The drumming noises have been those of betrayal and mercenarism. Once heroes, even captains, these men have been crucified in the memories of long-suffering Arsenal fans as Adams, lured by rival teams, their equivalent of the forbidden fruit. They see it as unfair competition, those with a monetary largesse abusing their ability to offer some degree of wage multiplication. Whether the Manchester sides and Barcelona can be considered present-day rivals to Arsenal is highly debatable for the simple fact that the Londoners are no longer the force they once were. Those traitors moved to ascend the footballing hierarchy. They moved to attain success, amongst other
They were replaced, to the best of the Arsenal powers of seduction. Germans and Spaniards came in to replace the Dutch- and Frenchmen. Even Thierry Henry, however ageing, returned once and is about to do so again. The Arsenalisms of fiscal austerity would do Merkel proud, but represent a 21st century footballing failure of insight. For all of Wenger’s nous, this seems a painful misstep. Despite this, his team has replicated top-four finishes. The Holy Grail, however unlikely, is every season a possibility.
The Germans and Spaniards employed are no slouches. They are internationals of rude pedigree playing in a system to which they should suit. The midfield is on paper a colossus and if early performances are any indication, Jack Wilshere is worth every drop of hype. If these performances are any indication, he will be the next departing mercenary in the eyes of the fans forever loyal. He will seek pastures anew. Football is so often a tale of potential unfulfilled, which pains the heart to witness. Somehow, there must be a reincarnation of the fully powered Arsenal of the early-Wenger era, or the red of North London will linger a breeding ground for the Big Teams.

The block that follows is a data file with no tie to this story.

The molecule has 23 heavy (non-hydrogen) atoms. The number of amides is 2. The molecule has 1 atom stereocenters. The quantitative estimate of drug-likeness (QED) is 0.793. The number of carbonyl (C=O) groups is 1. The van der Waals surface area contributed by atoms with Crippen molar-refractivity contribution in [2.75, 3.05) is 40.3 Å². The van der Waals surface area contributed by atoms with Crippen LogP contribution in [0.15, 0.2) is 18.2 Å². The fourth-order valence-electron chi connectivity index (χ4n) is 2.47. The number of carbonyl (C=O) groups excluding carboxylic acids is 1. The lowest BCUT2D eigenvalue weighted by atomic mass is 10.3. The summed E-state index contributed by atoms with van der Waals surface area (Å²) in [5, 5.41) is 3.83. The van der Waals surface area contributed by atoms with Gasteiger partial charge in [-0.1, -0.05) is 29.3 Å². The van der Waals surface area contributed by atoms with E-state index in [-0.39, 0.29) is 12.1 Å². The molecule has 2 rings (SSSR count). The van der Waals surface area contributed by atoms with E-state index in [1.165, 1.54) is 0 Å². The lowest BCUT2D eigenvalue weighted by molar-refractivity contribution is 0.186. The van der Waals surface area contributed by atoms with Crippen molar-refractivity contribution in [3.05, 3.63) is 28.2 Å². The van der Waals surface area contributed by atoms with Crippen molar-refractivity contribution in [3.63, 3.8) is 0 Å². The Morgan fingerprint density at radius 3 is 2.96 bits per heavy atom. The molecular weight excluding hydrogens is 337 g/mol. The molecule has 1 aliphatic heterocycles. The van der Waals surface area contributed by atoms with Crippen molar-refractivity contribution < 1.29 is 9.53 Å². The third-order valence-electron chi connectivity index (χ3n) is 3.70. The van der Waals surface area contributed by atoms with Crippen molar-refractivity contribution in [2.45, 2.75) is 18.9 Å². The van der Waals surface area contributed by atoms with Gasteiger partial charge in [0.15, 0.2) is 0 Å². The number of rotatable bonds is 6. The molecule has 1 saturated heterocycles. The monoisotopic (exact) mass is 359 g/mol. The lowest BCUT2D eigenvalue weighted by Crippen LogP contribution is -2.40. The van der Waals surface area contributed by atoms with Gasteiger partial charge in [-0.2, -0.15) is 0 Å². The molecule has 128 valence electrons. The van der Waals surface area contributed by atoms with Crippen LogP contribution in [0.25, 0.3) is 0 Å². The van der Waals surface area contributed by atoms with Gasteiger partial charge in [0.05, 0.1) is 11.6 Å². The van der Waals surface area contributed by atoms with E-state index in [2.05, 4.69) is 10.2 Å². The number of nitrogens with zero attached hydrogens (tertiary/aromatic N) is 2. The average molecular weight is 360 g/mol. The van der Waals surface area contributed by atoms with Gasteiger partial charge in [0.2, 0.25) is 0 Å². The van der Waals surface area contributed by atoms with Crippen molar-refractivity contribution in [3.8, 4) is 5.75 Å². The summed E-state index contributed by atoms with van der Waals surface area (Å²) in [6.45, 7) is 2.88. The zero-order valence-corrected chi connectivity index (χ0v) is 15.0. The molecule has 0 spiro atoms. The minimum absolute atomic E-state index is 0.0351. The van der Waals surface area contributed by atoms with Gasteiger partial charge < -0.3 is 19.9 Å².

An objurgation ofttimes aimed at Arsenal is one of excessive on-field dalliance, of pretty sashaying culminating in nothingness. The intricacy is initially pleasing, then tedious, complex, unnecessary, and then it dies. The Arsenal way is Bollywood-esque flirtation, a kiss away from something, anything. It is not a sign of altruism; rather it exemplifies one thing – an inexistence of plerophory. Instilling belief is the domain of the manager, and perhaps the time has come for fresh innovativeness.
The suggestion is not fickle. It has grown over eight years; it is more than pyrophoric. The greying man in the Arsenal tracksuit is running out of ideas. He has proven himself over sixteen years to be an entrepreneur of beautiful football, of this there is no doubt. Arsenal, though, need change. Arsene too looks like he could use it. The eurozone turmoil is a stellar example of how drawn-out inaction spawns innumerable costs. Arsenal will linger as it stands, as their new rivals embrace change in the name of progress, and they will crumble. Departures are neither a tale of dollars nor a tale of perfidiousness. It is the impecuniosity of success that drives them on, and the current batch will never forget Bradford City 2012.